It’s not just that I’m angling for an invite back (okay, it might be a factor), but everyone I met in Jersey was simply charming. From shopkeepers, to restauranteurs to strangers in the street, everyone was delightful to the point that it feels seriously weird to anyone coming from South London. Pull a London-driver aggressive pushing-out-into-traffic stunt here and people wave with ALL their fingers; they’re just nicer than us. And why wouldn’t they be? The lifestyle and pace of life of Channel Island life seems infectiously attractive to the point that nobody visits without wondering how easy it would be to up-sticks and relocate there.
Another benefit of being an island rich in its own produce, from the milk of the famous Jersey cows to potatoes to fish, is that the chances are that the food on your plate has been plucked out of the ground or sea in the last 24 hours. Mull this over a steak at Banjo in St Hellier as you try genuine Jersey Royal potatoes and blow your mind that you never realised what potatoes should actually taste like. It’s a real Christopher Columbus moment.
Literally The Best Blustery Walks
Come to Jersey in summer and pack your sunnies and plenty of factor 50, it’s the most southerly point in the British Isles and being that smidgen closer to the equator means it enjoys better weather than anywhere else. But this time of year, prepare instead for the best blustery seasidey walks around. And, as we all know, these are some of the best types of walks. Wellies and macintoshes on, bobble hat bobbling and head out into that headwind as you enjoy the stunning clifftops and majestic beaches. Break the journey with elevenses and a cuppa from the Hungry Man Kiosk in Rozel Bay, dinner at sunset at El Tico Beach Cantina or celebrate your step-count with a spa massage. A massage followed by a sauna and swim in the salt waterpool at the spa bit of The Club Hotel & Spa and I was a new man.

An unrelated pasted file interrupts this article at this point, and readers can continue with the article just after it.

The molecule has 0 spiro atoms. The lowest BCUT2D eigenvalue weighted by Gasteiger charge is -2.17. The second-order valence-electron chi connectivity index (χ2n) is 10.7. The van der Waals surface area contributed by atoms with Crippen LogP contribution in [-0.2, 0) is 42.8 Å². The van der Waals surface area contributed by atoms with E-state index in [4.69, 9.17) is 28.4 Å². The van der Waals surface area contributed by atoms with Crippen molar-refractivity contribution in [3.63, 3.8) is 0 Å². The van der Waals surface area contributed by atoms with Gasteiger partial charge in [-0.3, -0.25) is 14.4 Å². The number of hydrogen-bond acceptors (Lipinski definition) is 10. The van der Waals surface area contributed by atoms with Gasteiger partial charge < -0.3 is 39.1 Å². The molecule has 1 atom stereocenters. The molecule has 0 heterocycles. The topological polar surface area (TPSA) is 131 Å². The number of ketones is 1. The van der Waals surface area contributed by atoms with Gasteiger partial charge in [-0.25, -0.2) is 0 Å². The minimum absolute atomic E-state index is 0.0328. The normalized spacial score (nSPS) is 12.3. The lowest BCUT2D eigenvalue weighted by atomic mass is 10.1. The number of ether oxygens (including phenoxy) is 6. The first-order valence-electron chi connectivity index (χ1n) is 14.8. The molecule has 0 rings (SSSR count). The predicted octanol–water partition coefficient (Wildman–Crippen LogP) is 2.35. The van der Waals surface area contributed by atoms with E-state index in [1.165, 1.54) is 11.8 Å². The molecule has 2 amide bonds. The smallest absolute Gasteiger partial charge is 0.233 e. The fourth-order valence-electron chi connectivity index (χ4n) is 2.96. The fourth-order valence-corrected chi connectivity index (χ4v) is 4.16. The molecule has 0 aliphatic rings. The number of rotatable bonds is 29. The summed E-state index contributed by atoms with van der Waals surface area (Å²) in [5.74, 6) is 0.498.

Stumbling across a brilliant bakery is a bonanza at the best of times, but doing so in the middle of a scotch egg craving and then happening upon the place that does the best scotch eggs on Jersey is literally like manna from heaven in sausagemeat and boiled egg form. Step forward The Works. Famed for its artisanal produce The Works is a bakery packing a serious punch, and even more serious coffee.
The Michelin people have been and deemed two Jersey restaurants worthy of their coveted stars. Given its size this only confirms the entire food scene on the island is clearly leagues ahead of most parts of the British Isles, but of particular note are Ormer, formally Shaun Rankin’s gaffe and named after the eponymous type of crab, and Bohemia, where the tasting menu is out-of-this-world (granted this is from a man who one paragraph ago was likening scotch eggs to manna from heaven, but I know food and know that Bohemia is something special). And if it’s good enough for an obese French man made from tyres, then it’s certainly good enough for me.
In summary, within 40 minutes you can go to Watford, Slough or just South of Croydon, or you can take an incredibly fun weekend minibreak to Jersey this spring. I know which I’d recommend.